Announcing the release of Hanlon v2.0

We recently released a major update to Hanlon that is focused on making Hanlon more usable in a production environment, and I’d like to go through some of the changes that we’ve made in that release here, which include:

  • Support for the use of the recently added ‘Hardware ID’ as an identifier for the node in the node and active_model slices
  • Changes that allow for deployment of the tools that make up the Hanlon CLI (the client) separately from the Hanlon server (which provides the RESTful API used by the CLI)
  • Support for new models and new model types
  • A simplified interface for creation of new models, with support for additional (model-specific) parameters in the Hanlon CLI using an answers file (to allow for automation of what was, up until now, an interactive process)
  • Additional power-status and power-control functionality in the node slice for nodes with an attached Baseboard Managment Controller (or BMC)

Overall, our focus in putting together this new release has been on adding features to Hanlon that will make it easier than ever to use Hanlon as part of the suite of tools that you already use to manage the infrastructure in your datacenter. Hopefully this release starts to realize that goal. To help you get started with the new version, here’s a brief outline of what was added in each of these categories.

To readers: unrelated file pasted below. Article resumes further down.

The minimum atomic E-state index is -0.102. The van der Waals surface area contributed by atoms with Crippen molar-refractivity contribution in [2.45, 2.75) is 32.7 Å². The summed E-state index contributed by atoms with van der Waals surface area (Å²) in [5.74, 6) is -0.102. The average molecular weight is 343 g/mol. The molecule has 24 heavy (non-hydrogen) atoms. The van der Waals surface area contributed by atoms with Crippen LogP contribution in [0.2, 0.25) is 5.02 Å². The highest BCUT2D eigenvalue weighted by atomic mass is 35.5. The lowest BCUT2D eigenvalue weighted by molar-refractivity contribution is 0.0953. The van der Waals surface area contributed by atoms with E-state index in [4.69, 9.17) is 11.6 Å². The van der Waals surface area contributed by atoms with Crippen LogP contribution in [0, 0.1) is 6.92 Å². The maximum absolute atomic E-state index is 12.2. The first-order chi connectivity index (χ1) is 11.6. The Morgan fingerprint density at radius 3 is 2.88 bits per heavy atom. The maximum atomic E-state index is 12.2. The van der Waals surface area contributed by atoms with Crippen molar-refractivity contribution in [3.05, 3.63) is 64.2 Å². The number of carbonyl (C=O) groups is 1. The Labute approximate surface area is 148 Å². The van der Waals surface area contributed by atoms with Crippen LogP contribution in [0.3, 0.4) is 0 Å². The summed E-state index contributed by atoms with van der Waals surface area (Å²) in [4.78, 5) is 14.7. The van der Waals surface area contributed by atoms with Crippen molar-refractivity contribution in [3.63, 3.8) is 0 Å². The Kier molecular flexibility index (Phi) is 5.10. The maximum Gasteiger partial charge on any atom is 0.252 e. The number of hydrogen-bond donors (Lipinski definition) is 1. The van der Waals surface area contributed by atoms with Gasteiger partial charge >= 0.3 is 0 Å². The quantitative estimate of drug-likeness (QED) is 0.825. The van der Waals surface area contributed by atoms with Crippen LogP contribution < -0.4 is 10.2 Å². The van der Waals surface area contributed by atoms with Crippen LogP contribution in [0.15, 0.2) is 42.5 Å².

Hardware ID support in the node and active_model slices

The first big change in the latest version of Hanlon is that the ‘Hardware ID’ of a node can now be used to identify the node in the GET and POST operations supported by the node slice’s RESTful API (and the CLI equivalents to these commands). To accomplish this, a new --hw_id command line flag (or the corresponding -i short form of this flag) has been added to the node slice’s CLI. An example of using this flag might look something like this:

$ hanlon node --hw_id 564DC8E3-22AC-0D46-6001-50B003AECE0B -f attrib

which will return the attributes registered with Hanlon by the Hanlon Microkernel for the specified node (the node with an SMBIOS UUID value of 564DC8E3-22AC-0D46-6001-50B003AECE0B). The corresponding RESTful command would look something like this:

GET /hanlon/v1/node?uuid=564DC8E3-22AC-0D46-6001-50B003AECE0B

As you can see, the Hardware ID value is included as a query parameter in the corresponding GET command against the /node endpoint in the RESTful API.

It should be noted that this capability is supported by any of the node subcommands previously supported by the Hanlon CLI, which includes the display of detailed information about or the field values for a specific node. The only difference is that you can now use this field (the Hardware ID, which is unique to a given node and assigned to that node by the manufacturer) to identify the node you are interested in. Previously you would only be able to use the UUID assigned to that node by Hanlon during the node registration process when executing these same commands (a value that can change over time). Giving users the ability to obtain this same information using the Hardware ID (which will typically be mapped into the SMBIOS UUID of a node, a unique string that is assigned to the node by the manufacturer) should make it much easier to gather the node-related information that you need to manage your environment using (external) automation systems.